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August is Family Fun Month

It's time for a family vacation before the crush of the school year is upon us!

Some of the most popular places to have fun as a family are our local beaches! From jumping the waves to collecting shells to burying each other in the sand, the beach is a great place to be active and enjoy each other’s company without breaking the bank.  


Make a Plan for Safety


The most important thing to do, other than have a great time, is to plan ahead.  For example, I recommend you put sunscreen on everyone before you leave the house. SPF 30 or higher, broad spectrum (UVA/UVB) is recommended. Any brand or type is fine, though I do suggest avoiding spray-ons, since no one knows if it is dangerous to breathe them in. Bring extra sunscreen with you because you’re going to need to reapply every two hours, and after you get out of the water and/or towel off.  (Keep in mind, however, that sunscreen is not recommended for infants less than six months; if you have one that little, only come to the beach in the early morning or late afternoon, if at all, to prevent your baby from overheating).


Healthy Snacks

Pack up a cooler with ice packs and healthy foods like fresh fruit and veggies (pre-cut), sandwiches (wraps work well at the beach as they are easy to hold) and bring plenty of water. This will help limit the temptation to give in to the mouthwatering smells coming from the boardwalk—at least a little. 


Plenty of Water

And stay hydrated! Dehydration causes symptoms such as headaches, nausea, fatigue, dizziness, confusion, extreme thirst, and more. Water is the best way to rehydrate. Sports drinks usually contain a lot of sugar and are generally not necessary.


Swimming Safety

Swimming safety is essential. Drowning is a leading cause of death among children. Swim lessons are great but do not protect a child from drowning. Stay within arm’s length of infants or toddlers, even if they are just in a few inches of water in a kiddie pool. And an adult should always be watching older children when they are swimming. If there is more than one adult present, you should make sure one of you is assigned to watch the kids at all times. It is very important to minimize distractions such as cell phones and socializing when it is your turn to watch.


Try New Destinations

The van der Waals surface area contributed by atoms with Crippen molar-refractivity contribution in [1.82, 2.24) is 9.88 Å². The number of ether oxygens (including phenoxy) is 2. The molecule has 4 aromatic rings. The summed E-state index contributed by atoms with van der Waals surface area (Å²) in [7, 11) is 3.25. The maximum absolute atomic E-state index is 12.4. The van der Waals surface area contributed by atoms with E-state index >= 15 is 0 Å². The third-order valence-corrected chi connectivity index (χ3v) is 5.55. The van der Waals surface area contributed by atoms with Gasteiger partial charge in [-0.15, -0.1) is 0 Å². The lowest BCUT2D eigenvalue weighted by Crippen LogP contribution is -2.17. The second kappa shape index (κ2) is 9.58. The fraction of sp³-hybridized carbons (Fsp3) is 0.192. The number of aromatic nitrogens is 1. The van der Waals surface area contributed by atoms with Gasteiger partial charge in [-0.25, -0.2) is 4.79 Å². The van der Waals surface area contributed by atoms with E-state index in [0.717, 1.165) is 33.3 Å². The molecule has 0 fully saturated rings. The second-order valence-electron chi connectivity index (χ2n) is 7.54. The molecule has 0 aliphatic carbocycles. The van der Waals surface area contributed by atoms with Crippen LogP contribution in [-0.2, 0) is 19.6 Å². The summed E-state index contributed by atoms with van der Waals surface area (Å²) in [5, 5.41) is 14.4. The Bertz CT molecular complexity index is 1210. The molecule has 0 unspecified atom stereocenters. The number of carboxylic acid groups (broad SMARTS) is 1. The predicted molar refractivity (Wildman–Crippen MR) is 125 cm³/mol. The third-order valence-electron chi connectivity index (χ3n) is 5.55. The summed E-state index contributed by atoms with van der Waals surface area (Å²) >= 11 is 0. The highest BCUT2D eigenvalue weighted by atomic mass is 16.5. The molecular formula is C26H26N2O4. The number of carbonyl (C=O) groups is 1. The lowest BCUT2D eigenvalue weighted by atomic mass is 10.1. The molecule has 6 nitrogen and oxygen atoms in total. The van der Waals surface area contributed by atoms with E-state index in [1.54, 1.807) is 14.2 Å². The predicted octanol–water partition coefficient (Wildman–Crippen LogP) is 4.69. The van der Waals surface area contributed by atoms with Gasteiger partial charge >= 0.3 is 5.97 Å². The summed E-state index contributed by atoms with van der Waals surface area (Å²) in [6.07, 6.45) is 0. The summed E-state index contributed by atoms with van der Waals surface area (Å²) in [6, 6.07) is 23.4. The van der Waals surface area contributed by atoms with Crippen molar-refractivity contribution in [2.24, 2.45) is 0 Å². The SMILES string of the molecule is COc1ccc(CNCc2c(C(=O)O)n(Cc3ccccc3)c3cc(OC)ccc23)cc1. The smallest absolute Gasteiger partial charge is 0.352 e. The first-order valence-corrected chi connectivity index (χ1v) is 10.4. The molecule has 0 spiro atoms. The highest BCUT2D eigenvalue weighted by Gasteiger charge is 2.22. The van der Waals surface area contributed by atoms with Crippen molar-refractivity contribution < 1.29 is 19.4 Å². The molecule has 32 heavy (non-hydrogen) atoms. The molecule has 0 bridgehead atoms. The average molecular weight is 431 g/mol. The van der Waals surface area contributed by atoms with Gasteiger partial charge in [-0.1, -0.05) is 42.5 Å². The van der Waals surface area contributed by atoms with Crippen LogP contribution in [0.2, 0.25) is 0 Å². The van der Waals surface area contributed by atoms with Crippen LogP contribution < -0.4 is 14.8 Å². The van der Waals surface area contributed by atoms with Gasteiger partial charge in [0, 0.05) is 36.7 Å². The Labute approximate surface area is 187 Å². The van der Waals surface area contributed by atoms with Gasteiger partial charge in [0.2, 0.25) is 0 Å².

If you’ve already had your fill of the beach (or pool), there are plenty of other things to do as a family. Go to a farmer’s market and try a new fruit or vegetable together. Or go on a walk or a bicycle ride together. The local state parks have some wonderful trails to explore, or you could just ride around your neighborhood. I must remind you, however, that everyone needs to be wearing a helmet while riding a bicycle—including adults! You need to protect your brain so that you can protect theirs; you are your child’s role model, and actions speak much louder than words.  

So you say you just want to stay close to home? There’s plenty to do right in your backyard! Run through a sprinkler, have a water balloon fight or a hula-hoop contest, or play a game of kickball or Frisbee. Even make your own obstacle course, then compete with each other to see who can do it the fastest, or the smoothest—or the silliest! Another fun (and low-cost) idea is to make up your own scavenger hunt, with a prize for whomever finds all the items first. Or how about putting on your own talent show (with as much or as little planning as you like)? Making a backyard fort? Or camp outside overnight?  

If it is just too hot outside and you and your little ones are melting, get out of the heat and do something indoors. For example, go bowling, to the YMCA, see a movie movies, or visit a local museum. Enjoy a free kid’s workshop at your local big box hardware store. Go to the library; most public libraries have fun activities throughout the summer, such as story times and movie nights. Or even consider going to see a children’s theater show.  


Avoid Bug Bites

That brings me to an important topic: insect repellent. There are Lyme disease-carrying ticks in this area, and mosquitos can transmit a number of infections. I recommend using a repellent that contains no more than 30% DEET or whose active ingredient is Picaridin. DEET is considered safe in concentrations of 30% or less. The natural essential oil-based repellents (e.g. citronella or eucalyptus oil) do not work well and are not recommended. Neither are the wristbands or backyard bug zappers. And repellents that contain Permethrin should only be used on clothing or equipment, not on skin. Insect repellents should only be used in infants or children over 2 months of age, and should be applied no more than twice a day.


August is a great time to reconnect as a family, try new things, have a lot of fun, and reinforce healthy habits. I hope you have a safe and healthy rest of your summer!  

Dr. Stacey Fox, MD, FAAP, is a general pediatrician at Beacon Pediatrics, in Rehoboth Beach. Beacon Pediatrics is affiliated with Beebe Healthcare and offers primary care for children from birth through age 18. 

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